Today is the two-year anniversary of the death of Sir Edmund Hillary, who, with Tenzing Norgay, were the first people to climb to Mount Everest’s summit, the Earth’s highest peak.
“People do not decide to become extraordinary. They decide to accomplish extraordinary things,” said Hillary after climbing Everest in 1953.
People in Hillary’s era imagined extraordinary achievements for humans in the 21st century. As this decade came to a close, the human race should enter with a renewed spirit of opportunity for progress toward new accomplishments.
Most people are not engineers or researchers. But everyone has a chance to do something extraordinary at school, and it should start now at USF. Get involved in campus activities and student organizations. Make it a New Year’s Resolution for 2010.
With more than 35,000 undergraduates, USF is becoming more and more diverse. With almost 38 percent of students in last fall’s freshman class identified as non-Caucasian, a great number of different skills and talents are embodied at the University.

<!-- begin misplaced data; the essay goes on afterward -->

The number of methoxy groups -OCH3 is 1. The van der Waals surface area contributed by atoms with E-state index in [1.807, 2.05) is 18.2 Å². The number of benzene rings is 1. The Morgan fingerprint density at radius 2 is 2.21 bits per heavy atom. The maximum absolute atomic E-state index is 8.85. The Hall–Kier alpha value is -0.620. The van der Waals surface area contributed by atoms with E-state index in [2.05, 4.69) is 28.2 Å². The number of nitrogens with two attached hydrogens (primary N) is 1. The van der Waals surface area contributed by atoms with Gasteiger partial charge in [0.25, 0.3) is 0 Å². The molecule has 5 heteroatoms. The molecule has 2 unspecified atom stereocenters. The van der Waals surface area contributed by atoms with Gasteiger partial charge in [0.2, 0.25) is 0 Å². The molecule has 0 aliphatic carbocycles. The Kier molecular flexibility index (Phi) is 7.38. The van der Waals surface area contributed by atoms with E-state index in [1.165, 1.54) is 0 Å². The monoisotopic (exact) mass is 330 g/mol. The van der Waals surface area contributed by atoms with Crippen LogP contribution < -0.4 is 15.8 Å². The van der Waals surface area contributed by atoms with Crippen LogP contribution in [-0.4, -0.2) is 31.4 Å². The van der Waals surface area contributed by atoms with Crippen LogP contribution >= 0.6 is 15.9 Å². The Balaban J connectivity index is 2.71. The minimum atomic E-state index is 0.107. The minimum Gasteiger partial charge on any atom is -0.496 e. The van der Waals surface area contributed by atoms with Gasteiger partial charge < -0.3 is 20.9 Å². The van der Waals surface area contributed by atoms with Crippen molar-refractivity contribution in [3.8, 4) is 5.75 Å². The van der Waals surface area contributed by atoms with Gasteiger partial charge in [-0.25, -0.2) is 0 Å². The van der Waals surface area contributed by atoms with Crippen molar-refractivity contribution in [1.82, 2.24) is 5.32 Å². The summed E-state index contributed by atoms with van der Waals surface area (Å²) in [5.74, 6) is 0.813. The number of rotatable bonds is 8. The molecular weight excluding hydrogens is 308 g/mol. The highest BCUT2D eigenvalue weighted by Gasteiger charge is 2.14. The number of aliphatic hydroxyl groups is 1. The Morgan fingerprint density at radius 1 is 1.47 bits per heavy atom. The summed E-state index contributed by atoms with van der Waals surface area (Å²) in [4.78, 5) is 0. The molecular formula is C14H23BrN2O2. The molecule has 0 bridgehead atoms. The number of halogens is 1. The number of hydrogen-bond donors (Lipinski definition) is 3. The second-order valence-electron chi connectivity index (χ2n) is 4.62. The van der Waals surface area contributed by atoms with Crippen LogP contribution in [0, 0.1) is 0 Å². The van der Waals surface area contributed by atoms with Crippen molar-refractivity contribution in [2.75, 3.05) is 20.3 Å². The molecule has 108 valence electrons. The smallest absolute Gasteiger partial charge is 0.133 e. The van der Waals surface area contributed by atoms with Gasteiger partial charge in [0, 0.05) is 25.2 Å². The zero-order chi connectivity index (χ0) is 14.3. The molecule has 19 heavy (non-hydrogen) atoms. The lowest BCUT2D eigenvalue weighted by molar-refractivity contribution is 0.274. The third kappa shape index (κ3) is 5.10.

My message to students: Do not wait until life after graduation to make an impact in the world. Do it now through one of more than 500 student organizations at USF. Every year, students establish 20 to 30 new organizations.
Some are more service-oriented than others, but working in these will boost campus engagement and help transcend the self-centered focus on grades and future jobs that could make college seem stale.
According to the Center for Student Involvement, students who get involved tend to have better time management skills and better grades, so staying busy is not a bad thing. They also have opportunities to become leaders in organization officer positions or Student Government (SG).
A portion of all student fees goes toward funding these organizations — so why not take advantage of it? Last fall, SG allocated more than $11 million in Activity and Service fees.
Procrastination is unacceptable if society is to move forward and achieve great things. Don’t wait for tomorrow to have your voice heard in the chorus of USF activity.
Remember that Hillary was just an ordinary man with the will to climb Everest. It’s important to contribute time and effort to organizations, so be motivated to do so entering a new year.
Neil Manimala is a junior majoring in biomedical sciences.